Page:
Prevotella melaninogenica Beth Groenke
Prevotella melaninogenica are gram-negative, non-spore forming, obligate anaerobic, coccobacilli that are commonly found in the oral cavity of humans; however, they are also found in other areas of the body where they can act as opportunistic pathogens. These bacteria are also found in the rumen of cattle and sheep, where they aid in the breaking down of proteins and carbohydrates. Originally discovered in 1921 by Oliver and Wherry, Prevotella melaninogenica was re-classified from Bacteroides melaninogenicus, due to new information gathered from 16s rDNA sequencing, circa 2002. They are now classified as follows: Bacteria, Bacteroidetes, Bacteroidetes, Bacteroidales, Noctuoidea, Prevotella, Prevotella melaninogenica.
Tests performed on the bacteria reveal that they can hydrolyze esculin, but not starch, that they produce acid in peptone-yeast-glucose medium and in peptone-yeast-mannose medium, that they are catalase, indole, and lipase negative and that they are bile sensitive. P. melaninogenica are very acidic as illustrated by their ability to liquefy gelatin and to clot milk. They will generate acetic, isobutyric and isovaleric acids. P. melaninogenica will not reduce urease or nitrogen, indicating that they may only receive nutrients from an organic donor. They are also one of a limited number of bacteria that can product collagenase, an exotoxin, which breaks the peptide bonds in collagen and allows pathogenesis of other bacteria. P. melaninogenica grows at an optimal temperature of 37°C, which is logical because that is also the average human body temperature. This bacteria is inhibited by the presence of iron; therefore, it thrives in areas of lower iron content, such as in cervicular fluid. It can, however, create hemolysin under iron-limiting conditions. From a research perspective, P. melaninogenica is useful for media testing and for quality control purposes, aside from research aiming to learn more about the bacteria itself.
P. melaninogenica has been associated with many types of infection including: oral abscesses, infections in the intestinal tract, the female genitalia tract, the upper and lower respiratory tracts and in the bone marrow. Pyomyositis (infection of the skeletal muscles) has also recently been associated with Prevotella melaninogenica. This microorganism has also been linked with infections caused by dog and cat bites. It causes infections by producing hydrogen sulfide, ammonia, and cytotoxic substances. This microbe will also inhibit phagocytosis and killing of other bacteria when the body attempts to remove the invaders. Furthermore, P. melaninogenica can cause the host immune’s system to generate substances with tissue destroying potential. To further irritate the body, these microbes can generate hemolysin; therefore, they can lyse erythrocytes. However, this bacteria can also lyse other important cells like mast cells, neutrophils and polymorphonuclear cells.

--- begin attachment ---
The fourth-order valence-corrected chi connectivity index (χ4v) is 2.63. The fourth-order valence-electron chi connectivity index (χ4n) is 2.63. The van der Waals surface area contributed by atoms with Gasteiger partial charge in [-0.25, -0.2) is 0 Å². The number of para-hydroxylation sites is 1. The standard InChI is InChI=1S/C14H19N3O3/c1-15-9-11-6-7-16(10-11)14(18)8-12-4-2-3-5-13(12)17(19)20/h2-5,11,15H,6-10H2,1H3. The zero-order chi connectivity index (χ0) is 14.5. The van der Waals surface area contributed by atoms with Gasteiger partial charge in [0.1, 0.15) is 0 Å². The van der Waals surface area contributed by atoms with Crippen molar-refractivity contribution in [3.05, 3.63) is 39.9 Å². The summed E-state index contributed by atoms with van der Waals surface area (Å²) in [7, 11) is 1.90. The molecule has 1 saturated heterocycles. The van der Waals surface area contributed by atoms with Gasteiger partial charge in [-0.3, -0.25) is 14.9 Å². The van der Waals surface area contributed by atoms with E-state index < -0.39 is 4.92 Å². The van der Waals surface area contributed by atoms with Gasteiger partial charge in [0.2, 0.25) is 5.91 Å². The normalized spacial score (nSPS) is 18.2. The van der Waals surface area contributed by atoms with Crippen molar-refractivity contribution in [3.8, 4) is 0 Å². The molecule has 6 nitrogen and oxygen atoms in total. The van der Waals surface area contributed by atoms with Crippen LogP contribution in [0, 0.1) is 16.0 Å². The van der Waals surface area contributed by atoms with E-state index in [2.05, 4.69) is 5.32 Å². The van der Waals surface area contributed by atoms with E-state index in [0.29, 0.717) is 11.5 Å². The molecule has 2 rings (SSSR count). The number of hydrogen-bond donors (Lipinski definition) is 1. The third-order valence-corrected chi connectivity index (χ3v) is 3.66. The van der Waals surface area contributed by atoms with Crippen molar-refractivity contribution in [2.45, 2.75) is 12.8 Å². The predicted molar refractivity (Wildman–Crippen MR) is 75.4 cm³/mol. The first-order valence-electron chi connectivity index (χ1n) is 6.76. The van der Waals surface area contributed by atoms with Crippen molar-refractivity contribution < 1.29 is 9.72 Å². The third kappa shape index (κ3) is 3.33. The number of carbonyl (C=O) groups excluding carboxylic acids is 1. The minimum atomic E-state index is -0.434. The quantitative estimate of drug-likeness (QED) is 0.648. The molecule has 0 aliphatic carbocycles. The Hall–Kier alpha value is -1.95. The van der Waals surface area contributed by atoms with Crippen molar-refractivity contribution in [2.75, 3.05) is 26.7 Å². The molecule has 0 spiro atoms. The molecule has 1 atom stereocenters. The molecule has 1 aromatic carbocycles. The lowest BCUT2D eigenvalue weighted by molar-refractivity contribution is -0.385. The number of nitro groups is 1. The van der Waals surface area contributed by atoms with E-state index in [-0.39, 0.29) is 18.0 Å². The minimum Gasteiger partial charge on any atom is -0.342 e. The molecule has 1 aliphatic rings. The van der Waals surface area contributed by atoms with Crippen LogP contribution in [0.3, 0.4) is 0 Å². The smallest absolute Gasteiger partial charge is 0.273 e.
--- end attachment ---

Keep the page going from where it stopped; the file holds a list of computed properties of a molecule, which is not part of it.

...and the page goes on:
In addtion to causing infections, because Prevotella melaninogenica are nonmotile, they contribute to developing a biofilm, particularly on the teeth, that can lead to periodontitis - the progressive loss of bone and recession of the gingiva around the teeth, which can lead to tooth loss if left untreated.
Although Prevotella melaninogenica seems to be nothing more than a menace to mankind, new research has indicated that it may be helpful in detecting oral cancer. Researchers from the Forsyth Institute, the Dana-Farber Cancer Institute, and the Harvard School of Dental Medicine have found that counts of P. melaninogenica and two other microbes had diagnostic power in 80 percent of oral squamous cell carcinoma cases once they reached a particular threshold value. This is a significant breakthrough because oral cancer is very difficult to detect in its early stages, as it rarely has symptoms until it has progressed. There currently is also no standard, effective screening method for oral cancer aside from a yearly check up, of which relatively few individuals take advantage.
Prevotella melaninogenica forming jet-black pigmented colonies
*Disclaimer - This report was written by a student participaring in a microbiology course at the Missouri University of Science and Technology. The accuracy of the contents of this report is not guaranteed and it is recommended that you seek additional sources of information to verify the contents.
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